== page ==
Lucas returns to play Lylah, who gets a shock one day when a grand piano lands in her council flat. She’s struggling to balance all the different components of her life, as she attends school, meets the requirements of her scholarship, and tries to fit in with her family.
“A coming-of-age drama, a critique of colonialism, a piano gig and a love story – Anoushka Lucas packs a lot into her wittily probing one-hour solo show,” said the Standard last year. “What’s most pleasing about the show is the way Lucas teases out associations, contradictions and complications in areas of class, culture and ethnicity, as well as her exquisite delivery.”
October 14 to November 4
untitled f*ck m*ss s**gon play, Young Vic
New York-based playwright Kimber Lee takes audiences on a journey through time, looking at Asian stereotypes. Described by the Young Vic as a “powerful new satire”, the play won the The Bruntwood Prize International Award in 2019, and has been met with near-universal acclaim. Directed by Roy Alexander Weise (The Mountaintop), the story follows Kim, who is having “one of those days”.
Until November 4
Crazy For You, Gillian Lynne Theatre
This romantic comedy musical with score by the legendary American composer George Gershwin is largely based on 1930 musical Girl Crazy. Charlie Stemp plays theatre-obsessed Bobby Child, who is running the family bank when he reluctantly goes to Deadrock, Nevada, to foreclose on a theatre’s mortgage.
He ends up falling for the theatre owner’s daughter, Polly, who he tries to win over by putting on a big show to save the theatre and bring morale to the despondent town.
A classic boy-meets-girl story and a wink to old-school American showbiz. It’s all razzle dazzle and jazz hands.
Until January 20, 2024
The Lion King, Lyceum Theatre
The Lion King still reigns supreme with its intricate mobile masks, puppets, exotic costumes and actors on stilts. It’s one of the few stage productions that is even more magical than its Disney film counterpart.
With a famous score by Elton John, including The Circle Of Life, and lyrics by Tim Rice, it’s a feel-good show that is here to stay and perfect to take the kids.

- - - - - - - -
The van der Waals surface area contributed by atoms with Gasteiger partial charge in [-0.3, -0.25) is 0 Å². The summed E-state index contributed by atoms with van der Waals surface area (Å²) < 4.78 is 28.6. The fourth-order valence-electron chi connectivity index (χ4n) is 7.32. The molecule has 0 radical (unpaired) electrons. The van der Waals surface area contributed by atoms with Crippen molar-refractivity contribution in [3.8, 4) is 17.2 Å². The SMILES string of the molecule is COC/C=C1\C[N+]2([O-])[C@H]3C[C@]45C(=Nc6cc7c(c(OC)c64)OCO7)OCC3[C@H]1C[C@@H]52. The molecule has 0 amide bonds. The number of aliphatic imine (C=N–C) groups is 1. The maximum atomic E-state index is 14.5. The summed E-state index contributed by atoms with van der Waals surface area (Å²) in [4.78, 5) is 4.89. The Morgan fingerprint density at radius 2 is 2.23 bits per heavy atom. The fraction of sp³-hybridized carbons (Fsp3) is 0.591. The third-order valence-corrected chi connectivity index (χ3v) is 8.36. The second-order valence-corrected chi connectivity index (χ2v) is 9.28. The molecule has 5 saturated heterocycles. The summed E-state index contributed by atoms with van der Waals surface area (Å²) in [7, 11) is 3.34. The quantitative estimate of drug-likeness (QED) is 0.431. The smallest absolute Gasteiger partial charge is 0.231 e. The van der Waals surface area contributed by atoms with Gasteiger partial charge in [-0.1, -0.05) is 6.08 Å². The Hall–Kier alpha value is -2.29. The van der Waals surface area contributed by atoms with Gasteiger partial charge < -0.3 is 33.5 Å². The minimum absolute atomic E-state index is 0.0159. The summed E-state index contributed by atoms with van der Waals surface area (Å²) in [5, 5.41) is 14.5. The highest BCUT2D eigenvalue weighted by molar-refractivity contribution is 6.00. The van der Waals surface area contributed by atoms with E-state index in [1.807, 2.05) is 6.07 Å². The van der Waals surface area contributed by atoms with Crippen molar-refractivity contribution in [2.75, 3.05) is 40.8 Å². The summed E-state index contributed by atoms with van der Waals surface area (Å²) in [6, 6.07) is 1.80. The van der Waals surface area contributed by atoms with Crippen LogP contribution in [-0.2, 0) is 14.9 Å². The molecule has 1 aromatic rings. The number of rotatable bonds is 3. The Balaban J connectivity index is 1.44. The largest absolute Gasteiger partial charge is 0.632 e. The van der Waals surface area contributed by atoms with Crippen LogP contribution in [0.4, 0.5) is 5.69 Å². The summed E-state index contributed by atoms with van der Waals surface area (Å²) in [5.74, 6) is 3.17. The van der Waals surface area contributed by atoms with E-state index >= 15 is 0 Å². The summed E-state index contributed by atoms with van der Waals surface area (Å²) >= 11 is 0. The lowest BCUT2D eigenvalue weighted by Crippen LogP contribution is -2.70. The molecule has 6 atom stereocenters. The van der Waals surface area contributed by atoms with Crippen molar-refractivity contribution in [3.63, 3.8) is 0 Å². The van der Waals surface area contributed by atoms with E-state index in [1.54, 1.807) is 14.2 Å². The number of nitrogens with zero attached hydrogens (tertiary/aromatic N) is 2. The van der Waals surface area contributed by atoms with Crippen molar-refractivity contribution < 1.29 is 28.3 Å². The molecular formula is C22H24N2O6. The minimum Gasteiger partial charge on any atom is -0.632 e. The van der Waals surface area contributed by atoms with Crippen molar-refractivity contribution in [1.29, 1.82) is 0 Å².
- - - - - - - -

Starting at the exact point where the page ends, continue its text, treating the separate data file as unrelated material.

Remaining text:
It’s worth downloading this week’s Evening Standard Theatre Podcast in which we interview the performers playing Mufasa and Scar, who have been in the show for 15 years.
Until February, 2024
The Mousetrap, St Martins Theatre
The world’s longest-running show still has theatre’s best kept secret. Agatha Christie’s 1952 mystery is still under wraps as the cast implores audiences to keep the identity of the killer to themselves once they leave the theatre.
This classic English country house murder mystery is just the thing for an evening of traditional, captivating storytelling. The Mousetrap is also the proud owner of the West End’s oldest prop. Fun fact: The clock on the set’s mantelpiece has been there since the show began in 1952 - when Winston Churchill was still the Prime Minister. If you haven’t seen this West End staple yet, surely now is the time.
For more information visit londontheatreweek.com
Until September, 2024
Harry Potter and the Cursed Child Parts One & Two
Jack Thorne, John Tiffany and J. K. Rowling’s Harry Potter spin-off play has enjoyed continuous success since its 2016 premiere: starting out strong, it won a record-breaking nine Olivier awards in 2017, and six Tony Awards in 2018. Now, according to Broadway World, there have now been over 700 Cursed Child performances, with over one million people seeing the show.
The play picks up around a decade after the end of the seventh Harry Potter book. Harry works at the Ministry of Magic, while his son, Albus Severus is just starting his first year at Hogwarts. “For the legions of Pottermaniacs eager to be reunited with the characters they adore, this will be a magical experience,” said the Standard when the Cursed Child opened. If you’ve been waiting for the right moment to bag the show’s tickets, this could be it.
Until May, 2024
Hear more on this episode of The Evening Standard Theatre Podcast:
Listen above, or wherever you stream your podcasts.